Research interests: race, gender, labor, and the environment; southern California domestic work and gardening labor; Marxism and women of color feminism; historical methods and anthropology; ethnic studies

Salvador Zarate, anthropology assistant professor, earned his bachelor’s at UC Irvine and Ph.D. in ethnic studies at UC San Diego. He spent a year as a UCI Chancellor’s Postdoctoral Fellow in the Department of Gender and Sexuality Studies and a year as a Ford Foundation Postdoctoral Fellow in the Department of African American Studies before joining the UCI Department of Anthropology.

His research looks at labor that shapes our everyday lives but goes largely unnoticed – like farming, landscaping, and domestic household work. He examines how racialized and immigrant work forms the backbone of U.S. society, yet the people who do this work are the most vulnerable to exploitation and social exclusion. Using ethnographic and archival research, he illuminates how these workers’ perspectives challenge the conditions of invisibility at the core of their labor to produce new forms of social belonging. The work draws from his family’s experience as farmworkers and gardening laborers and inspires his work as a labor rights activist.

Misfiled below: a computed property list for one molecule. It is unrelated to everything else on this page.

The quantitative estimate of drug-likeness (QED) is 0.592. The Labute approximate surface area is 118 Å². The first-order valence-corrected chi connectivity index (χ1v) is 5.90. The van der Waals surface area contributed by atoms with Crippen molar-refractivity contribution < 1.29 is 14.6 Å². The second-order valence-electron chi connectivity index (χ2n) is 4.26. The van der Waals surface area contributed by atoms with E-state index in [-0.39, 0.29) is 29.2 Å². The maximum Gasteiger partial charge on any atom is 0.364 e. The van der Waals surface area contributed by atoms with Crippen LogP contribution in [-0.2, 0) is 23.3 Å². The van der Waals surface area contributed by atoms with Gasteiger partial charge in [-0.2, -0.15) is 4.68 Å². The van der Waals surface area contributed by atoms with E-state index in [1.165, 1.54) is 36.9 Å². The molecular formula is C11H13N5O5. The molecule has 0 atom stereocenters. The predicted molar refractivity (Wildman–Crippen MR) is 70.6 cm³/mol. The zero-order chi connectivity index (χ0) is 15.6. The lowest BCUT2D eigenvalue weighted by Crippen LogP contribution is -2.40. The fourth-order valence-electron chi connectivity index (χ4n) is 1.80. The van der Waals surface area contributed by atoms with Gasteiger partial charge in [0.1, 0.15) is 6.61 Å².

His work, funded by the National Academy of Science, Ford Foundation, and the Haynes Foundation, has been published in places like Anthropology and Humanism, Aztlán: The Journal of Chicana/o Studies, and the Race and Capitalism Project. His dissertation was awarded the 2018 Ralph Henry Gabriel American Studies Association Best Dissertation Award.

An Orange County native, Zarate is excited to join a diverse community of scholars and researchers committed to helping first generation students – like himself – succeed and he’s looking forward to forming bonds between UCI and the community to support the well-being of those the university is meant to serve.

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